Yesterday, I talked about awesome old characters, and why they work so well with their audiences. Today I’m going to look a little more closely about how we make the awesome oldie.
First off, remember confidence. The awesome old character has been around for a while; she knows what she can do, she knows how the people around her work, she’s seen it all and is secure in her understanding of her surroundings and her own abilities. This is vital. Confidence allows the awesome old character to do what she does well, but without making an undue fuss over it, skewing her safely towards the awesome side of the awesome vs. better than you continuum. Note that confidence is best when shown, not told; if they carry themselves right, and they’ve got the right tone, you don’t have to constantly talk about how secure in their ages and attainments they are.
Don’t forget the history. Old characters have, again, been around; that means that they’ve been to a lot of theres and done a lot of thats. It’s probably better if they don’t directly volunteer it, but that doesn’t mean it can’t come through in smaller ways—analogizing to things they’ve done in the past, fondly (or not so fondly) remembering other people they ran into, occasionally dropping a reference to something that was a lot more relevant before.
Remember also that this character is, well, old, and that old bodies just don’t work the way younger bodies do. It doesn’t have to be as cartoonish a reminder as the old man fight scene from Up, with backs being thrown out and false teeth used as a weapon; it doesn’t even have to be particularly obvious, on the ones who have been doing their best to keep their ages from catching up to them. But the hearing might go, the joints get stiff, the vision blur, the arthritis kick in; even if they’re not letting the others around them see how they’re slowing down, they are. Just a moment of realization, that one time when the older character lets her guard down, can say a lot.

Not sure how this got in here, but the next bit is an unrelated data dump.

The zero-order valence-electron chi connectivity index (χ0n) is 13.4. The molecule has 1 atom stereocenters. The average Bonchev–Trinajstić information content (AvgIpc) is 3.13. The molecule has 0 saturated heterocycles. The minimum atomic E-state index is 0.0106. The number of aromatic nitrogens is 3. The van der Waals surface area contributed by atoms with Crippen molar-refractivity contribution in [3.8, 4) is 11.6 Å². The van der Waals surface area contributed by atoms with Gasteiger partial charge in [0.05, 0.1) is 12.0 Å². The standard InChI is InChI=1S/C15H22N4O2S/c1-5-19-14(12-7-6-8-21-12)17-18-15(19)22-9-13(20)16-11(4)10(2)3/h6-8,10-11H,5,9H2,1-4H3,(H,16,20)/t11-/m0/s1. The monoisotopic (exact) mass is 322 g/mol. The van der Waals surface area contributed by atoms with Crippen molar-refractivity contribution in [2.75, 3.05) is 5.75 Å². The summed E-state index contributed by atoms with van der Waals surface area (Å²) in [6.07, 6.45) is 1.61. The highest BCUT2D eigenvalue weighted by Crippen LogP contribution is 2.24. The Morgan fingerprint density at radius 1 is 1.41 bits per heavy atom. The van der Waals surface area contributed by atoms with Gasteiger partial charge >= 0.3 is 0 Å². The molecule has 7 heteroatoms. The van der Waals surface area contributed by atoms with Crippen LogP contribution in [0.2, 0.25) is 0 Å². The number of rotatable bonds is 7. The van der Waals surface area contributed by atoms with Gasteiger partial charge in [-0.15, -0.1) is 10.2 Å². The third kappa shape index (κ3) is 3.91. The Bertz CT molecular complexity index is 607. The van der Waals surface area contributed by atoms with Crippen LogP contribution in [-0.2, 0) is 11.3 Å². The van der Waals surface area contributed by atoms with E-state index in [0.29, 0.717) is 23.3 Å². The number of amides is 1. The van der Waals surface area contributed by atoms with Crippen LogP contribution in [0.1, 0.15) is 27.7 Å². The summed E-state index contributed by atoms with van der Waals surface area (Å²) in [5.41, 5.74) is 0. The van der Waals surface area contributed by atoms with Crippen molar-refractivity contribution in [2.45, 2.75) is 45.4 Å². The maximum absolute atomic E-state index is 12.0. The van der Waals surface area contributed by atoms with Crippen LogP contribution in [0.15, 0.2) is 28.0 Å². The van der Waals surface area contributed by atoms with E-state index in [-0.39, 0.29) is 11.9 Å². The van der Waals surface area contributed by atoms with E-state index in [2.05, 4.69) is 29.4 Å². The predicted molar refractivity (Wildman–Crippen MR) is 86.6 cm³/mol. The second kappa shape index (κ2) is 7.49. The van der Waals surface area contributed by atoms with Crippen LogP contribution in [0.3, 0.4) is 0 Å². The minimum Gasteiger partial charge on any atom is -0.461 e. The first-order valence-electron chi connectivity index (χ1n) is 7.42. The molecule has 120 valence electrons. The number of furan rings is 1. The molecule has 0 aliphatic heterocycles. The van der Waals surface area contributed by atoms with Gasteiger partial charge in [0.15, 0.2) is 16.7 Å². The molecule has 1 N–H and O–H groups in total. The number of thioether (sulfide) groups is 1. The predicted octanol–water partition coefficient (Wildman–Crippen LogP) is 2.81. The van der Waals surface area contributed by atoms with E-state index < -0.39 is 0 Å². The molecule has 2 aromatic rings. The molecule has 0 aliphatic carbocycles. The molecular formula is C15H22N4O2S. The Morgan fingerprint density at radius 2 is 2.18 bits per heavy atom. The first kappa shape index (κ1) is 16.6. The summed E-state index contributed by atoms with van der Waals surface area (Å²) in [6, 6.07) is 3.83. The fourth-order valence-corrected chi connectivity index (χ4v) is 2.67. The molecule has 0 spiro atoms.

Don’t forget those nonphysical strategies; awesome elders are often wise, or at the very least quite inventive. An awesome old character might have acquired a knack for letting her facial expressions do the work for her, or for choosing her words to do maximum damage. She might be particularly good at reading body language, or at the art of looking more harmless and senile than she actually is until the time is right. Some even lean on their ages; being old and apparently senile means that they’re allowed to speak the truth and nobody thinks the worse of them for it, and their advanced age gives them plenty of reinforcements if someone younger and more fit tries to pick a fight with them. A younger character can get away with being completely dependent on physical prowess, but an elder cannot—and it’s those extra tricks that make them so nifty. Consider Boneclaw Mother from Digger, hyena matriarch and master of “The Thing”, “Where you tell people what they’re thinking and freak them out” as Grim Eyes puts it; when she isn’t apparently peering into people’s minds, she’s using the power of guilt-trips and her own old and feeble status to get them doing what she wants them to, and we love her for it.
Remember when creating awesome old characters to keep both words in mind—awesome and old—and to make sure the age is actually part of the character.